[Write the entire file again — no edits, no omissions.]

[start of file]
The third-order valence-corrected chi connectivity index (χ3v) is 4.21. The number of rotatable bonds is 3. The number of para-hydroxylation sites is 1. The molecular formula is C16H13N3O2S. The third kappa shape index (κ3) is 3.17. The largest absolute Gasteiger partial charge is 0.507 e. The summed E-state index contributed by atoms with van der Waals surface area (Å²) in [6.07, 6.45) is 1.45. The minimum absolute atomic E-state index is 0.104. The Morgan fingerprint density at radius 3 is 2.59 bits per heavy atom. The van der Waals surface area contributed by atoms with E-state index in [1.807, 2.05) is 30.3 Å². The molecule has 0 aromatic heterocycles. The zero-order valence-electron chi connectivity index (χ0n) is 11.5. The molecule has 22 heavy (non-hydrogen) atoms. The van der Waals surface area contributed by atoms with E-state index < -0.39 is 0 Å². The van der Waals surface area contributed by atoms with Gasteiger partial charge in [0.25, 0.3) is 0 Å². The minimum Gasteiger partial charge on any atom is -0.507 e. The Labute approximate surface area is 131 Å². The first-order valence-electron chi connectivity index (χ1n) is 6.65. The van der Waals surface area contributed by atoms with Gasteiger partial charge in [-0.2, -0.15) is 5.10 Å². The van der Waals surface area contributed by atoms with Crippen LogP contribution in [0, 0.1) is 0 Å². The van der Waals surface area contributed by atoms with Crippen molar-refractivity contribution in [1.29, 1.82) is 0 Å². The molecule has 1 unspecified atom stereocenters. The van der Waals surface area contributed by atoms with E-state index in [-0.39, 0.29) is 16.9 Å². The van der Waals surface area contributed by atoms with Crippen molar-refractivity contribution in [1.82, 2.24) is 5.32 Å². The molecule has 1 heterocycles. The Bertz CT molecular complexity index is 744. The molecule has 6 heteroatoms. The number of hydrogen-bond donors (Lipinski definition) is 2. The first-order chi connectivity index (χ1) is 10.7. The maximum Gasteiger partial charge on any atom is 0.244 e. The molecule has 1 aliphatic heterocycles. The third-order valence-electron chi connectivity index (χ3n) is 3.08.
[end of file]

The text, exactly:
The third-order valence-corrected chi connectivity index (χ3v) is 4.21. The number of rotatable bonds is 3. The number of para-hydroxylation sites is 1. The molecular formula is C16H13N3O2S. The third kappa shape index (κ3) is 3.17. The largest absolute Gasteiger partial charge is 0.507 e. The summed E-state index contributed by atoms with van der Waals surface area (Å²) in [6.07, 6.45) is 1.45. The minimum absolute atomic E-state index is 0.104. The Morgan fingerprint density at radius 3 is 2.59 bits per heavy atom. The van der Waals surface area contributed by atoms with E-state index in [1.807, 2.05) is 30.3 Å². The molecule has 0 aromatic heterocycles. The zero-order valence-electron chi connectivity index (χ0n) is 11.5. The molecule has 22 heavy (non-hydrogen) atoms. The van der Waals surface area contributed by atoms with E-state index < -0.39 is 0 Å². The van der Waals surface area contributed by atoms with Gasteiger partial charge in [0.25, 0.3) is 0 Å². The minimum Gasteiger partial charge on any atom is -0.507 e. The Labute approximate surface area is 131 Å². The first-order valence-electron chi connectivity index (χ1n) is 6.65. The van der Waals surface area contributed by atoms with Gasteiger partial charge in [-0.2, -0.15) is 5.10 Å². The van der Waals surface area contributed by atoms with Crippen LogP contribution in [0, 0.1) is 0 Å². The van der Waals surface area contributed by atoms with Crippen molar-refractivity contribution in [1.29, 1.82) is 0 Å². The molecule has 1 unspecified atom stereocenters. The van der Waals surface area contributed by atoms with E-state index in [-0.39, 0.29) is 16.9 Å². The van der Waals surface area contributed by atoms with Crippen molar-refractivity contribution in [1.82, 2.24) is 5.32 Å². The molecule has 1 heterocycles. The Bertz CT molecular complexity index is 744. The molecule has 6 heteroatoms. The number of hydrogen-bond donors (Lipinski definition) is 2. The first-order chi connectivity index (χ1) is 10.7. The maximum Gasteiger partial charge on any atom is 0.244 e. The molecule has 1 aliphatic heterocycles. The third-order valence-electron chi connectivity index (χ3n) is 3.08.